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https://dailynous.com/2021/11/01/what-philosophers-believe-r...https://philarchive.org/archive/BOUPOP-3Lots to dig in to in here. One thing that caught my eye was the 'no free will' position dropped 5% and the 'free will - compatibilism' position gained that 5%.
"Only 2% thought particles could be conscious"So there is still hope for the human race
How so?Not saying there isn't hope, just that I'm not connecting the dots that you seem to be. I'm not even sure I'm seeing the dots...
I took it as a rejection of panpsychism.
Hmmm.Well, we know that when certain particles arrange in a certain way, and we get enough of them, consciousness arises. What "enough" is, I don't know. But I'm pretty sure an electron isn't conscious. Can't prove it, but don't have any evidence that it is.
"But I'm pretty sure an electron isn't conscious"In quantum physics, have you heard of the two slit experiment. It has been done many thousands of times.In the experiment, small particles, such as molecules, atoms, and sub-atomic particles are shot at a plate with two slits in it. When the particles go through the slits they separate into two waves which interfere with each other as can be seen with a plate placed behind the two slit plate and illuminates where the waves impact it.If, however, a sensor which can sense the waves/particles is turned on, the two waves become a particle again after coming through the two slits and the second plate doesn't show the wave pattern, but the pattern of particles striking it. Turn off the sensor, and the second plate shows the wave pattern again.Somehow, the particles seem to care whether they are being observed.This works for subatomic particles and very large molecules having a thousand atoms.
Long time, Paul. You apparently have forgotten that I have an MS in physics. So, yes, I'm quite familiar with the two slit experiment.You state: "Somehow, the particles seem to care whether they are being observed."Prove that they "care". You're anthropomorphizing a particle, attributing human traits to it without any basis.Also, you're confusing particle-wave duality. Electrons -for example- exhibit both particle and wave behavior, depending on the apparatus used to observe them. Also photons, for that matter. Einstein got a Nobel prize for his explanation of the photoelectric effect (which relies on the particle behavior of light, rather than the wave behavior of light). The two-slit experiment results in diffraction, which one would not at first glance expect from an electron. But that's what you get.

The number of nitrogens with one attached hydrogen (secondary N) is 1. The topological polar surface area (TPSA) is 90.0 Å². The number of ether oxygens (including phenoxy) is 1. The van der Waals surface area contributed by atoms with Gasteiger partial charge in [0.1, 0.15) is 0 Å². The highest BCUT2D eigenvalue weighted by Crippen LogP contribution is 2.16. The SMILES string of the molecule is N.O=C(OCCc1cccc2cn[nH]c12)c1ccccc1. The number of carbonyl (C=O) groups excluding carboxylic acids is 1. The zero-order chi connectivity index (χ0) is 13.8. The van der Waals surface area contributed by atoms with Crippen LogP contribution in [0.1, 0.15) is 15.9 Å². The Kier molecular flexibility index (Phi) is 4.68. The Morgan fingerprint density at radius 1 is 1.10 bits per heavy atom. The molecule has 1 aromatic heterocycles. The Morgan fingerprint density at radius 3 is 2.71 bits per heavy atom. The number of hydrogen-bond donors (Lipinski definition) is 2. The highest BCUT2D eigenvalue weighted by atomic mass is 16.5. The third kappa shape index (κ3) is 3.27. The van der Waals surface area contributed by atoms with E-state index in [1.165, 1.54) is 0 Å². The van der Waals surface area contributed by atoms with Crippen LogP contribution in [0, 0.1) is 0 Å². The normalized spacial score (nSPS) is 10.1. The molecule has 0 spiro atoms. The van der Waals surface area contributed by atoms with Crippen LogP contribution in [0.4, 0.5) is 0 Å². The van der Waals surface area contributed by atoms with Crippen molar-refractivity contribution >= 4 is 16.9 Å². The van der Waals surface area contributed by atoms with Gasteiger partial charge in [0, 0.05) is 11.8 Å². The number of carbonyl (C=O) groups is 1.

"Prove that they "care". You're anthropomorphizing a particle, attributing human traits to it without any basis."In a manner of speaking, it isn't unusual to to say that someone or something cares about something.It is a fact that an electron will behave as a wave or a particle on the basis of whether it is or is not being observed. They really do seem to "care" whether they are being observed based on their behavior. Humans often care about whether they are being observed and change their behavior when they are being observed (Dance like nobody is watching). Electrons seem to "care" likewise because they change their behavior when being observed. It does seem that they are "conscious" of being observed and I thought it was an interesting point to make considering what was being discussed.If my explanation is in error, I defer to the following article: https://devdude.me/blog/dblSlit"The modern double slit experiment demonstrates one of the weirdest, and perhaps fundamentally the only weird, phenomenon about quantum mechanics. Do observers affect reality? Are particles "conscious" of what's happening around them?"
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